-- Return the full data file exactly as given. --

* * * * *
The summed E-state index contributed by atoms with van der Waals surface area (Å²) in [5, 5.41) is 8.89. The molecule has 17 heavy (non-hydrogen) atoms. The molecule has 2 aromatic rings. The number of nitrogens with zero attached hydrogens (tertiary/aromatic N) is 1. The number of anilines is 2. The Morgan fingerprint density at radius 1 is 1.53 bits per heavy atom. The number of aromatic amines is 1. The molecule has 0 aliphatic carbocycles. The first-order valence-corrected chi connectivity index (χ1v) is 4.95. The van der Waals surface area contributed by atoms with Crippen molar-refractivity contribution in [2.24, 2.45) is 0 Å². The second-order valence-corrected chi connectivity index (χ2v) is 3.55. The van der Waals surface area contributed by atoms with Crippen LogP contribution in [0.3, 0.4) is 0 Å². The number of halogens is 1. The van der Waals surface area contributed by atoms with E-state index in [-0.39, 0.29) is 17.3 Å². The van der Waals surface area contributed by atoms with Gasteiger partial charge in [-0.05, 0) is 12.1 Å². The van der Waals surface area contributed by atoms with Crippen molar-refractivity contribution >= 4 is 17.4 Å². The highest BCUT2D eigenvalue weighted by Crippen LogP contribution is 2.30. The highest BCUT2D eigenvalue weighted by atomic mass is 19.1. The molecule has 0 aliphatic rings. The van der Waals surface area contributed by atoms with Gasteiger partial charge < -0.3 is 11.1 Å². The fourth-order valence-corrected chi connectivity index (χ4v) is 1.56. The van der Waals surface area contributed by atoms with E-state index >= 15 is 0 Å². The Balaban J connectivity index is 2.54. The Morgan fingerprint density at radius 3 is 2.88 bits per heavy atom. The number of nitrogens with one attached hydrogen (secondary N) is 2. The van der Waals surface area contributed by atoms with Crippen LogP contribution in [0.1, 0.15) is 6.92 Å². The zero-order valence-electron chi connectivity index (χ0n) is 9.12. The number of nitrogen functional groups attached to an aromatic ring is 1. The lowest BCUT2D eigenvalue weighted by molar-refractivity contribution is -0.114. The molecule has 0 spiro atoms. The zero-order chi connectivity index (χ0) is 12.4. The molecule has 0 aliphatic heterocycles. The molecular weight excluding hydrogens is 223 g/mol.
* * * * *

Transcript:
The summed E-state index contributed by atoms with van der Waals surface area (Å²) in [5, 5.41) is 8.89. The molecule has 17 heavy (non-hydrogen) atoms. The molecule has 2 aromatic rings. The number of nitrogens with zero attached hydrogens (tertiary/aromatic N) is 1. The number of anilines is 2. The Morgan fingerprint density at radius 1 is 1.53 bits per heavy atom. The number of aromatic amines is 1. The molecule has 0 aliphatic carbocycles. The first-order valence-corrected chi connectivity index (χ1v) is 4.95. The van der Waals surface area contributed by atoms with Crippen molar-refractivity contribution in [2.24, 2.45) is 0 Å². The second-order valence-corrected chi connectivity index (χ2v) is 3.55. The van der Waals surface area contributed by atoms with Crippen LogP contribution in [0.3, 0.4) is 0 Å². The number of halogens is 1. The van der Waals surface area contributed by atoms with E-state index in [-0.39, 0.29) is 17.3 Å². The van der Waals surface area contributed by atoms with Gasteiger partial charge in [-0.05, 0) is 12.1 Å². The van der Waals surface area contributed by atoms with Crippen molar-refractivity contribution >= 4 is 17.4 Å². The highest BCUT2D eigenvalue weighted by Crippen LogP contribution is 2.30. The highest BCUT2D eigenvalue weighted by atomic mass is 19.1. The molecule has 0 aliphatic rings. The van der Waals surface area contributed by atoms with Gasteiger partial charge < -0.3 is 11.1 Å². The fourth-order valence-corrected chi connectivity index (χ4v) is 1.56. The van der Waals surface area contributed by atoms with E-state index >= 15 is 0 Å². The Balaban J connectivity index is 2.54. The Morgan fingerprint density at radius 3 is 2.88 bits per heavy atom. The number of nitrogens with one attached hydrogen (secondary N) is 2. The van der Waals surface area contributed by atoms with Crippen LogP contribution in [0.1, 0.15) is 6.92 Å². The zero-order valence-electron chi connectivity index (χ0n) is 9.12. The number of nitrogen functional groups attached to an aromatic ring is 1. The lowest BCUT2D eigenvalue weighted by molar-refractivity contribution is -0.114. The molecule has 0 spiro atoms. The zero-order chi connectivity index (χ0) is 12.4. The molecule has 0 aliphatic heterocycles. The molecular weight excluding hydrogens is 223 g/mol.